Last night I learned that all the people of the world were going to die soon. Shortly after, a small fluid-filled vesicle appeared on my knuckle, signifying my vulnerability. I knew, when I went to sleep that night, I would die. I told one person, and she frantically set about planning my escape from death in a subplot of my dream. So I did not tell anyone else–I lived a day with the secret of knowing it would be my last. I felt peaceful. Weird dream.
Last week we made our yearly trek with our three boys and grandma and grandpa to our favorite YMCA family camp. Year after year it’s worth every minute of backseat fighting, carseat wetting and marriage-questioning-packing-rage. The people, the wilderness, the sauna, the campfires, the togetherness; all quintessential “vacation.” I should mention they take the children off our hands for three hours a day and return them happy and instilled with self-confidence and values–how great is that?
We’ve never before gone this late in the summer, and the northwoods fauna was acting strangely. Twice, little red squirrels crossed my path closer than I have ever witnessed. A chipmunk squatted in a ring of children and stuffed his cheeks with seeds. Loons danced with each other in circles on the lake. Dragon flies sped into our faces like bugs to a windshield. Even the moss appeared psychedelically green. Like the subplot in my dream, all living things were frantically preparing their escapes from portending death. Before the doom of winter, they exhibited the fiery flush of survival.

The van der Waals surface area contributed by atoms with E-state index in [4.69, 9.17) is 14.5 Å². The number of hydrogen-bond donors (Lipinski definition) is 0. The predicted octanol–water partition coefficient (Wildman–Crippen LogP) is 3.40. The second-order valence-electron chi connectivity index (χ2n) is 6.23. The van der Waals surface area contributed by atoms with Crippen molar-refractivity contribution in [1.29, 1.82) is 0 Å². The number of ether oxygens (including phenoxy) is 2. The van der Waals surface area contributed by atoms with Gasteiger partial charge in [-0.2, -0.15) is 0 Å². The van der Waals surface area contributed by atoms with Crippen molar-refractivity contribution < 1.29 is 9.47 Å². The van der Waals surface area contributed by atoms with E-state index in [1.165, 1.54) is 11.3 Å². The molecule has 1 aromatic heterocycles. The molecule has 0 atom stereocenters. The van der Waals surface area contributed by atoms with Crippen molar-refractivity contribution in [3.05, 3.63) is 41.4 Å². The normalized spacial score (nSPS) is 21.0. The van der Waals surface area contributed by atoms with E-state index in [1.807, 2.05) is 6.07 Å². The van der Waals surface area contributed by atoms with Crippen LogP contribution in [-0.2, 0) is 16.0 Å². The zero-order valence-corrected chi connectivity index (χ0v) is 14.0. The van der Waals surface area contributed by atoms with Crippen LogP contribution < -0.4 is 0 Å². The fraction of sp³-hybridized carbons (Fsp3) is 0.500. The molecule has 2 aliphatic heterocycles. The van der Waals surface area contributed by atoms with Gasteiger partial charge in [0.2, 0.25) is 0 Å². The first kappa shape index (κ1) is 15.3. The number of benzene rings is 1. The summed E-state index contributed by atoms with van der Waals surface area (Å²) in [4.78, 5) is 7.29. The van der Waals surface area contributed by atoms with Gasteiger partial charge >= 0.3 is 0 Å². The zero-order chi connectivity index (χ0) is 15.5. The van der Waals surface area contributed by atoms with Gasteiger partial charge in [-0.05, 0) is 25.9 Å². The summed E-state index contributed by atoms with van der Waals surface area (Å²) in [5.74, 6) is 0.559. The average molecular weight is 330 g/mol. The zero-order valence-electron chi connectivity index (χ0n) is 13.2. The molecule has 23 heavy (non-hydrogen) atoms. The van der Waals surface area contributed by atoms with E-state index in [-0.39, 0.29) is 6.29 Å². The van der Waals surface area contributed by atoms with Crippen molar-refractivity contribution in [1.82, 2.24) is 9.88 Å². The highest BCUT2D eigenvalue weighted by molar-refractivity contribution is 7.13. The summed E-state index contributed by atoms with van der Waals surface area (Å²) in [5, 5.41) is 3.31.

And one creature went first; a virile Maple sapling. Before the daytime temperatures dropped, the creek water dried, the Arctic winds blew, and the geese gathered in flocks, she turned red. I looked at her, alone in her Autumn, and wondered what made her different than the other trees. Was it bravery? Enthusiasm? Was she anxious, like the crazed animals, to prepare for months of dormancy? The only thing distinguishing her from the other trees was her particular microclimate; the angle of the sun, the exposure to air and her particular access to groundwater.
Sometimes we act on our own lives; enter, rodent swiftly gathering nuts. And sometimes, the forces acting on us demand adaptation. Red, rising in our veins. And fluid, shunting to our core. In my dream, I was not going to survive. No one was going to survive. But I didn’t wake up with my heart racing; I felt relief.
Because I cannot survive another season of gathering nuts. I have become squirrel-in-Autumn; rushing important perilous crossroads, ignoring children gathering curiously about me, biting blindly at threats to my existence, heart racing. Its time to let that life die and be the little red tree, whose supportive microclimate helps her survive the changing of seasons.
Blahdy blah blah blah. I love this idea. I also love the idea of my house being clean, my children being polite and my career path being linear. We are so often bombarded with beautiful, lofty ideals we fall short of achieving.
After vacation, we visited with the therapist who is helping us cope with my dad’s Alzheimer’s. He recommended that my mom take a “Mindfulness” class. She wrote in her planner; “Mindful Mess.” She told me her local library had a class on “Mindful Mess.” She suggested I also consider a “Mindful Mess” class. I corrected, and corrected, and corrected her, until we giggled. And only then did I understand her genius. Somewhere in her subconscious, my mom invented something we all can achieve: “Mindful Mess.”
This I can do!! Doesn’t it just give you HOPE? Its all the mindfulness you can muster, with a hint of reality and a dash of forgiveness. Its understanding that I can’t always change my messy microclimate, but I can adapt to it. Its acknowledging that seasons affect us and consistency will be rare. “Mindful mess” is the sweet spot between frantic red squirrel and glorious red tree. We know this place deep in our roots; its all the fun of finger painting and none of the restraint of the canvas. Survival, after all, is a messy and artful thing.